FROM PUBLIC TO PRIVATE
Peter Bragdon, who currently serves as Gov. Ted Kulongoski’s chiefof staff, will be transitioning out of that position to become vicepresident and general counsel at Columbia Sportswear.
Bragdon previously served as senior counsel at Columbia beforetaking his post on Kulongoski’s staff.
“He has been a superb manager,” Kulongoski said in a statement,”as well as a sound political and policy advisor for me.”
Bragdon is expected to complete the transition during the firsthalf of the summer.
LAST CHANCE FOR LIBRARY BOOKS
Today is the last day of the PSU Library book sale. From 8:30 a.m.until 2 p.m. the library will be selling books and old magazines inthe Smith Memorial Student Union ballroom.
The books range in price from 25 cents to $1. Items for salehave been donated to library but not added to the collection andinclude duplicates, paperbacks and books in fields that the librarydoes not collect.
From noon to 2 p.m. you can also catch a major bargain and buybooks at $1 per bag or $2 per box.
HIGHER ED BOARD GETS NEW SECRETARY
The Oregon University System Board of Higher Education announcedyesterday that it has appointed a new secretary.
Brian Hagemann, a former Oregon assistant attorney general, willreplace Virginia Thompson, who is retiring.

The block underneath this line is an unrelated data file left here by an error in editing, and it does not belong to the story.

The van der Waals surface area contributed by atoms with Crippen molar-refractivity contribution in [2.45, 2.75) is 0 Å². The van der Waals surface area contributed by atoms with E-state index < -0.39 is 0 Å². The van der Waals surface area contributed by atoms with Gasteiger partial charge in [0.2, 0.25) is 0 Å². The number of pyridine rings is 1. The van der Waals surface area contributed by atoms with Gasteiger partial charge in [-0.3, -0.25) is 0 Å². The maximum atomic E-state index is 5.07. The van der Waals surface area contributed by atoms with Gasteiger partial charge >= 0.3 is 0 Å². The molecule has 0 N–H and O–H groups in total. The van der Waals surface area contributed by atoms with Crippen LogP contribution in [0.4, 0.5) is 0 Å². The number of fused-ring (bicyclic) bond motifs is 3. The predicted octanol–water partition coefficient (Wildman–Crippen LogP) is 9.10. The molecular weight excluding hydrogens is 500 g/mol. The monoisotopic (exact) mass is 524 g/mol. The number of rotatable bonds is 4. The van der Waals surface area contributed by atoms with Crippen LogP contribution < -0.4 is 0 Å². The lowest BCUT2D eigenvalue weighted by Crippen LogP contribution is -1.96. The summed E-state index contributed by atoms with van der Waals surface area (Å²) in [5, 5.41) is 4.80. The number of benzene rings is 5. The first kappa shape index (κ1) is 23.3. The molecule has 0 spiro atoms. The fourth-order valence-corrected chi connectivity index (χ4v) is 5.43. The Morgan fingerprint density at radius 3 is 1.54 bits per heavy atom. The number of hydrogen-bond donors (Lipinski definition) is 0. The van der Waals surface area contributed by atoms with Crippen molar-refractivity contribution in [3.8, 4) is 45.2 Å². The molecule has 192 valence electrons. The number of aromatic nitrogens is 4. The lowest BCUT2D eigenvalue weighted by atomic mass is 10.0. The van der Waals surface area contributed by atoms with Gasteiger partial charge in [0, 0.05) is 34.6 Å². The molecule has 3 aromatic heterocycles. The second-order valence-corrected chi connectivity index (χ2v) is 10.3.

“I’m excited to return to higher education, and look forward toserving as a resource to the Board as it works to supportreinvestment in Oregon’s public universities,” Hagemann said in apress release.
As Board secretary, Hagemann will act as official spokesman forthe Board, which oversees the entire Oregon University System.Hagemann will also manage Board staff and meeting preparation, aswell as act as a liaison between the board and members of thehigher education community, the government, and businesses.
PSU UNVEILS NEW BUSINESS ACCOUNTABILITY PROGRAM
An event yesterday examining the collapse of Enron kicked offPortland State’s School of Business Administration’s new Center forProfessional Integrity and Accountability, designed to examine theaccounting profession’s responsibility for acting in the publicinterest.
The program was launched through funding from Phil Bogue, aretired managing partner of Arthur Andersen, the accounting firmthat was found guilty of obstruction of justice for shreddingthousands of documents pertaining to Enron, one of the firm’sclients.
“The formation of a center such as this one is important becauseof the turmoil in the corporate world over the past couple ofyears,” Bogue said in a press release. “The center will be a placeto study what happened and what will prevent it from happeningagain in the future, as well as create a place where regulatoryissues can e debated and worked on.”